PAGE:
Using Tablets for Mass and the Breviary

No Official Norms, But Prudence Is Advised

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Answered by Legionary of Christ Father Edward McNamara, professor of liturgy and dean of theology at the Regina Apostolorum university.
Q: I am a longtime priest and have learned to use modern technology where I can. On the altar in my private chapel I use a tablet for Mass. It’s easier to use than the heavy book, plus everything is conveniently in one place. My question is about praying the Divine Office. I use either my tablet or phone for praying the Office — my four-volume LOTH is on the shelf. While driving, can I officially pray the Office by listening to it without my reading the words? Would this suffice for my obligation to pray the Office? – J.H., Austin, Texas
A: There are two question implied: first, the use of a tablet for Mass; second, the question of how to pray the Divine Office. In 2012 I replied to a similar question and, as far as I know, the situation has not substantially changed. Four years ago I wrote in part:
“So far the universal Church has made no official pronouncement regarding the use of electronic tablets in the liturgy. At least one cardinal, celebrating in his cathedral, has publicly used a tablet in lieu of a missal, but this does not constitute official ratification. In contrast, a recent statement from the bishops of New Zealand said that tablets should not be used for Mass and other public rituals.
“Hence what I say has no official standing whatsoever. I limit myself to what I consider to be the liturgical principles involved.
“With respect to using phones or tablets I do not see any great difficulty in a priest or anybody else using these instruments to pray the breviary, especially while traveling.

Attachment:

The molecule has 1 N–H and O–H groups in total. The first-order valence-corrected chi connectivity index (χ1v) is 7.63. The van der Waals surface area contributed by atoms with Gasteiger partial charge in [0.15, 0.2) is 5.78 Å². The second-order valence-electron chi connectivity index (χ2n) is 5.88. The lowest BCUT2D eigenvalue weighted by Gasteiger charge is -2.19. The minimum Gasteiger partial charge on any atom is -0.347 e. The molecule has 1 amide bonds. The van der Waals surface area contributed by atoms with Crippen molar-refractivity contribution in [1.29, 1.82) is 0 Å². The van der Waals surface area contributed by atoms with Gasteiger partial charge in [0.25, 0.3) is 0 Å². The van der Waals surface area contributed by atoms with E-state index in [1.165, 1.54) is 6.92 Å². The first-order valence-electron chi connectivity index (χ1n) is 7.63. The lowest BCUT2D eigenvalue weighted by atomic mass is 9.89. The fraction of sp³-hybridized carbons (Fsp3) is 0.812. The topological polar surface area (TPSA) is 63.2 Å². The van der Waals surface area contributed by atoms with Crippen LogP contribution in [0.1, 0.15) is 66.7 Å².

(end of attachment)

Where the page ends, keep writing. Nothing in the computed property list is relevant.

“With respect to using a tablet to substitute the missal, lectionary and Book of the Gospels at Mass I would be much more hesitant.
“On the one hand, it can be argued that the liturgical books, like any other book, are a means of conserving and transmitting information. In this sense the tablet fulfills the same function as the printed page but with some added advantages. For example, the tablet can contain all the ritual books in one place, and it allows the celebrant to switch the text from one language to another as needed and adjust the letter size to his own comfort level.
“On the other hand, there is a principle which, while not essential to liturgy, should be weighed very carefully before using such instruments.
“The Church has traditionally reserved the objects used in the liturgy exclusively for the sacred functions. Because of this, these objects generally receive a blessing which separates them from all other uses. One does not use a blessed chalice for domestic purposes; nor would a priest drive around town in alb, stole and chasuble. The reason for this is not the impracticality of the action but because such sacred objects are reserved for a specific time, place and function.
“Likewise the books used in the liturgical celebration are usually blessed and reserved for sacred use. They are also printed and bound in a format which underlines their holy purpose.
“Tablets, however, by their very nature, are capable of multiple uses. There is something incongruous in using a tablet as a missal or a lectionary and shortly thereafter utilizing it to respond to e-mail, surf the web, or download a movie.
“The Book of the Gospels is one case in which I believe that norms exist that apply to our question. The General Instruction of the Roman Missal, No. 120d, specifies that only the Book of the Gospels, and not the lectionary, can be carried in the entrance procession and placed upon the altar. This distinction would certainly hold for a multiuse tablet, and thus I think we can say that the norms preclude carrying a tablet in procession, laying it upon the altar, and incensing it.
“It is possible to speculate that eventually someone could develop a tablet for exclusively liturgical use with an appropriate design and no other programs installed. That might change the terms of the debate.